Many on the left, and some on the right or centre focussed their attention on NATO. The North Atlantic Treaty Organisation is a Cold War military alliance designed to stand up to the Soviet Union. After the end of the Cold War, there is a legitimate question as to whether this alliance should have continued. Many continued to be nervous about Russia, a nation that is resource-rich and historically has been very influential. It also does not have a strong history of democracy and instead has had a brutal history of state control both under Tsarism and later when it was the USSR. Certainly for the nations like Lithuania and Ukraine which were ruled by Russia for many years this nervousness is justified. Whether retaining the NATO alliance was the best way to counter this is a fair question. However, to say that the threat of Ukraine joining NATO provoked or even justified the Russian invasion is just wrong. Kier Starmer’s threat to withdraw the whip from any UK Labour MP who supported the Stop the War coalition who is calling for No NATO Expansion is an overreaction. That said, the optics of the coalition’s slogan are really bad. Whatever faults there are with NATO, it is Russia that has just invaded a sovereign country resulting in death, destruction and people being displaced. Trying to deflect from this is not a credible position at all.
The other argument put forward is moral equivalence, whereby people argue that the decision of the US and its allies to invade Iraq was just as bad so who are we to go criticising Russia. The decision to invade Iraq was wrong and few would still defend that action. That does not mean Britain or the US should not criticise Russia for what it is doing in Ukraine, if anything it places a greater responsibility on these governments to uphold human rights now. This is even more important when there is a real chance of forces more sympathetic to Russia taking power. Former US President Donald Trump continues to describe Vladimir Putin in glowing terms. Trump continues to exert considerable influence and control over the Republican Party, who currently stands a strong chance of gaining at least one house in the midterm elections later this year. In such a scenario there are no guarantees that the current pressure being applied to the Putin regime will hold up.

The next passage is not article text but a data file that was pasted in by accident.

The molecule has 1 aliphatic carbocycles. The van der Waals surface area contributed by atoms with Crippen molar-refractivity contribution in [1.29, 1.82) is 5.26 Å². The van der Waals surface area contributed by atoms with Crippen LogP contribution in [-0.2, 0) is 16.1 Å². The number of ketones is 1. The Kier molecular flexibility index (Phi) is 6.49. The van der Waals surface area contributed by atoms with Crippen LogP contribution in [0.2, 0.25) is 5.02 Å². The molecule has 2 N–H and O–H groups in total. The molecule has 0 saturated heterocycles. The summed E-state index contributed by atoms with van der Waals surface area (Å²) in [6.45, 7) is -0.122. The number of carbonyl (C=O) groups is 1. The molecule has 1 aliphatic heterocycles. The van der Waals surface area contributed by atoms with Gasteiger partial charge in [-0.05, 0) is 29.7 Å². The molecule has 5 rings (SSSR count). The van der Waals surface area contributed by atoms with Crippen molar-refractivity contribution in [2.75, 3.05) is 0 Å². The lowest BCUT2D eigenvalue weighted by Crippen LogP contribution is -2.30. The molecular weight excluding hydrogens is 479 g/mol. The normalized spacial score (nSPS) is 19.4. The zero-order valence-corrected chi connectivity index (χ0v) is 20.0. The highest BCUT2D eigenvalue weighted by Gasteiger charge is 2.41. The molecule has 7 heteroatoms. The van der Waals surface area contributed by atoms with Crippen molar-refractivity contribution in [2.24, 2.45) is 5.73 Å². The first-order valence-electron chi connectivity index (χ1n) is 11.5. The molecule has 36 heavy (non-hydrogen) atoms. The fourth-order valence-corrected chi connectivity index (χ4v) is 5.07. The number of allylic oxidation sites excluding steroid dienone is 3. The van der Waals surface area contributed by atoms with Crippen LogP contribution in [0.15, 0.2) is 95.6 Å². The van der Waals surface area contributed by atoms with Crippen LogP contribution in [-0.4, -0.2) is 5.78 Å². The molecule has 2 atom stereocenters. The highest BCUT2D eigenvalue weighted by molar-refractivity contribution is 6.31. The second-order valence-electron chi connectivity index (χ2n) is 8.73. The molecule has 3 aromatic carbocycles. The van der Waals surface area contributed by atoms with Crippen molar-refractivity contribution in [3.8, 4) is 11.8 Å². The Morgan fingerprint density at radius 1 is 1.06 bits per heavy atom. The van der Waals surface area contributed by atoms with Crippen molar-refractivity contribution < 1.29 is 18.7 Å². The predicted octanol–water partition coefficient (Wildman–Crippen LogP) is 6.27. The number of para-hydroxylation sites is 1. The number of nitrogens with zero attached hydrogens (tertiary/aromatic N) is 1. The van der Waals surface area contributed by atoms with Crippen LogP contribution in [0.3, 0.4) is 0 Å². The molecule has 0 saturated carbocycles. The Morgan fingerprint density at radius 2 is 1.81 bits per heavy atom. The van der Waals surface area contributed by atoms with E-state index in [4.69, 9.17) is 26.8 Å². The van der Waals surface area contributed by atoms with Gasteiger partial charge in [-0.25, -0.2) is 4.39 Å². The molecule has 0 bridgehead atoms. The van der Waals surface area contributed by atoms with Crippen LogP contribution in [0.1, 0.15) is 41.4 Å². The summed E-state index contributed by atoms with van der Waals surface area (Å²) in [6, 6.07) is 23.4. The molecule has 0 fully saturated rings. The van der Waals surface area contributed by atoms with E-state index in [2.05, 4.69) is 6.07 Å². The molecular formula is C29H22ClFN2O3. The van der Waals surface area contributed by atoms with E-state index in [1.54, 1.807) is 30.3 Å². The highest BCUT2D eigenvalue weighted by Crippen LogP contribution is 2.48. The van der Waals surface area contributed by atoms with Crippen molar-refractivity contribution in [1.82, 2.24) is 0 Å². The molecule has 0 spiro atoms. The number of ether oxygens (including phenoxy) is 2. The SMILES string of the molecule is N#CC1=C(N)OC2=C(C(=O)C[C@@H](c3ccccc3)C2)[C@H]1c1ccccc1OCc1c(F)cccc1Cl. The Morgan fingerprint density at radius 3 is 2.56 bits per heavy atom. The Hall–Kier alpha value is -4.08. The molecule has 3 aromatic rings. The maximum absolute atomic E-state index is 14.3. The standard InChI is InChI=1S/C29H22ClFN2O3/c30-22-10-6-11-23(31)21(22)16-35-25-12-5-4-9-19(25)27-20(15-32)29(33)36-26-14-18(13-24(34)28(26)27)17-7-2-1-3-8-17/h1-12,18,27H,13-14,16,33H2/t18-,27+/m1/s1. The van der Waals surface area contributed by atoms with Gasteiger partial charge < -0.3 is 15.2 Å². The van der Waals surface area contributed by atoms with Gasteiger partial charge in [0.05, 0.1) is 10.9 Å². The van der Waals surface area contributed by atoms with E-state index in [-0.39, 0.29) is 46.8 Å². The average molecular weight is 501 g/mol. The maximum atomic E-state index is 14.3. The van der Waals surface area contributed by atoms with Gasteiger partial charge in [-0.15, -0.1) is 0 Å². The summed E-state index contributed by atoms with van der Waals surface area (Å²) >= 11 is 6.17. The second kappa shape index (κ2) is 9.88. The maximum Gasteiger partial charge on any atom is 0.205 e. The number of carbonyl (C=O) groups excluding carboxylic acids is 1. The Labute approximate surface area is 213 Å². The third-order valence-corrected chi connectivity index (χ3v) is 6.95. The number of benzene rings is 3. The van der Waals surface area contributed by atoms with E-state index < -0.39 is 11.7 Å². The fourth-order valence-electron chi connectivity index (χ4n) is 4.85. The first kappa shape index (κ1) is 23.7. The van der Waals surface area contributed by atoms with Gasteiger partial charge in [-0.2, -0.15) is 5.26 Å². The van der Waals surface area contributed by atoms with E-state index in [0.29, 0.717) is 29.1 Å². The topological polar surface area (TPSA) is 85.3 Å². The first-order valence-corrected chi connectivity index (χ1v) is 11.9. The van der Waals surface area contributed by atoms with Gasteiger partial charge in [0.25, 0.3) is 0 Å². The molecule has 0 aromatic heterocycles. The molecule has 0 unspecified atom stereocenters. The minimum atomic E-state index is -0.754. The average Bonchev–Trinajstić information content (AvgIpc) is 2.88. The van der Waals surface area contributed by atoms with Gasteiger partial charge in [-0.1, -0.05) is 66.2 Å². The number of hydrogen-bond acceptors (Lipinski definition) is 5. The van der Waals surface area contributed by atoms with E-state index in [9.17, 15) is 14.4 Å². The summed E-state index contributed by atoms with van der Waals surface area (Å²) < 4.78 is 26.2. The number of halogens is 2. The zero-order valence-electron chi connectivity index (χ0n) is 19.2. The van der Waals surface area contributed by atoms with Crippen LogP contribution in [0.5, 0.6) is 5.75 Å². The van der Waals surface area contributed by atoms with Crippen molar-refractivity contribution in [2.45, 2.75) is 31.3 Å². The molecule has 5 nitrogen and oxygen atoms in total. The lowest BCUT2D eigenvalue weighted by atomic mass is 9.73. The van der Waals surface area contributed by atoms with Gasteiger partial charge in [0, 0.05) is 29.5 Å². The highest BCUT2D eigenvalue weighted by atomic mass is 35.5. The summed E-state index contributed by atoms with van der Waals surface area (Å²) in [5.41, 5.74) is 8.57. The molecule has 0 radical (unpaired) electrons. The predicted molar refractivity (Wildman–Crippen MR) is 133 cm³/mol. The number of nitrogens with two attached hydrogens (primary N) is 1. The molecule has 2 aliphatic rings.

One of the problems has been the inconsistent approach to Russia since the end of the Soviet Union. The recent pressure for Roman Abramovich to sell Chelsea Football Club has brought to light some of the corrupt practices he and others used to make their fortune including the purchase of an oil company from the Russian government in a rigged auction in 1995. The UK allowed these characters to invest this ill-gotten gain into its economy, right up till earlier this year. When the current Russian regime attacked Chechnya in 1999, invaded Georgia in 2008, invaded Crimea and parts of Donbas in Ukraine in 2014 and engaged in a proxy war in Syria it was met with only mild responses including limited sanctions against Russia or mealy-mouthed speeches. Meanwhile, the city of London continued to be awash with ill-gotten money from Russia. That the current UK Prime Minister gave a peerage to Lord Lebedev, owner of two major UK newspapers and friend of Boris Johnson and other senior Conservatives despite security concerns being raised at the time indicates the level of influence Russian money now has in the UK.
Back when the Eastern block fell, the priority was to integrate them into global markets. This was of course at the end of the free market 80s where the naive view was that through economic liberalism democratic political reform would also occur. This maybe a generous view, for many, access to Russian markets and resources was an opportunity for profit. Whilst opportunistically making money from this new market, the political response was to leave NATO intact and treat Russia as a potential foe. Whilst trying to impose Western-style democracy into Russia rather than letting the people of that country decide on their own future would have been an error, to assume that a country with a history of little else than totalitarian regimes would be quick to embrace liberal democracy, free speech and human rights was foolish. What the best approach would have been in hindsight is still unclear, but it seems to profit from post-soviet Russia whilst at the same time treating it as a potential military and political threat has not led to a good outcome.
The invasion that began just over two months ago will have a profound impact on global politics for many years. The conflict is unlikely to end quickly and will take a toll on everyone involved. In the end, it will likely result in a military defeat for Russia and humiliation for Putin. This could mean a much more volatile situation in dealing with a state that has a permanent seat on the UN security council and has nuclear weapons. Much of Europe currently relies on Russia for oil and gas and moving away from this will cause considerable economic upheaval. And Ukraine will take years to recover from this invasion even once the conflict has ceased.